The Battle Of Midway: Lessons Learned

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The Battle of Midway: Lessons Learned

In the months following the December 7, 1941 attack on Pearl Harbor, Hawaii by the Empire of Japan, the United States found itself embroiled in conflict in two theaters of war; in Europe, North Africa, and the Atlantic as well as in the Pacific. Through the preceding years, the United States cautiously escalated its support for the Allied countries in the European theater with Anglo-American partnership programs such as the Lend-Lease Act and Destroyers for Bases until war was declared on Germany and Italy in order maintain a measure of neutrality. In contrast, the deliberate attack on Pearl Harbor surprised the nation and ignited an unanimous fervor for the destruction of the Japanese war machine.
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The United States decisive victory at the battle of Midway “reversed the seemingly irresistible momentum toward Japanese victory and started the long comeback of American forces from the disasters of Pearl Harbor.” As Admiral Chester Nimitz, Commander in Chief, United States Pacific Fleet recalled, “With Midway things were just getting started…the march across the Pacific had not begun. After Midway there was no feeling that we had won the war. No doubt it was the all-important turning point, but we still had a tenacious enemy to deal with and a difficult job to do.” The battle of Midway was a pivotal moment in the Pacific theater in which the United States was able to capitalize on the momentum gained at the battle of Coral Sea and the application of decisive leadership and the use of timely intelligence in order to dispel the aura of invincibility held by the Imperial Japanese Navy. While the discussion of the battle of Midway has been evaluated and dissected many times over— to the level of detail that has spawned many volumes of books—this paper is intended to merely identify the lessons learned and how they may be used in their root form …show more content…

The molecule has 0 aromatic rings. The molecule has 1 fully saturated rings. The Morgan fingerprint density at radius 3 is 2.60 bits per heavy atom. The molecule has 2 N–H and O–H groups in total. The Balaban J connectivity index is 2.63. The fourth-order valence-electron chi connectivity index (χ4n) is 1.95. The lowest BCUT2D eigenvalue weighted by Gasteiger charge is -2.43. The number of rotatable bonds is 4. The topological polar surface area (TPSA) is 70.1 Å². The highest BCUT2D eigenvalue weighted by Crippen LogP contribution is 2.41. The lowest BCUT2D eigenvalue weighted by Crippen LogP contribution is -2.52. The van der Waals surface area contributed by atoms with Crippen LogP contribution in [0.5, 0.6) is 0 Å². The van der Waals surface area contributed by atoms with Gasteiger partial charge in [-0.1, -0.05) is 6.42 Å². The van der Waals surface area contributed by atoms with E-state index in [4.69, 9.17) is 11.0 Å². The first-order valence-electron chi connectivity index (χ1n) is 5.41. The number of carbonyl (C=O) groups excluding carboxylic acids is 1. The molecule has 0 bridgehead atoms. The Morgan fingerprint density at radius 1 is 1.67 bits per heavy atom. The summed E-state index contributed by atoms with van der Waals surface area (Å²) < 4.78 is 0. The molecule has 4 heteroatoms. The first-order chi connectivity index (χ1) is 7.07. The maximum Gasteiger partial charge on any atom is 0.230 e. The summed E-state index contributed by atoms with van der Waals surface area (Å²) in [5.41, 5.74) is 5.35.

Strategically, the United States government had adopted a ‘Germany-First’ strategy even before the war, in which much of the United States war effort would be focused on the European theater to defeat Germany and Italy on the European continent before recovering Japanese occupied territory in the Pacific, thus limiting decisive offensive action against major elements of the Japanese fleet in the Pacific. There were many who opposed the prioritizing the European theater; instead, calling for a ‘Pacific-First’ strategy to respond to the deliberate attack by the Empire of Japan on Pearl Harbor. As Mark Stoler writes, “In mid-1942, however, the American Joint Chiefs of Staff (JCS) formally suggested a reversal of this strategy so that the United States could launch an immediate, all-out offensive against Japan.” While the United States did not reverse its strategy to focus primarily on the Pacific theater, the decisive outcome of the battle of Midway satisfied the desire for retribution and focused the attention of the American public on the fighting in the Pacific as well as the operations in the European and North African theaters. For the Japanese, the Midway Atoll had strategic significance as a forward operating base for future operations against Hawaii as well as to

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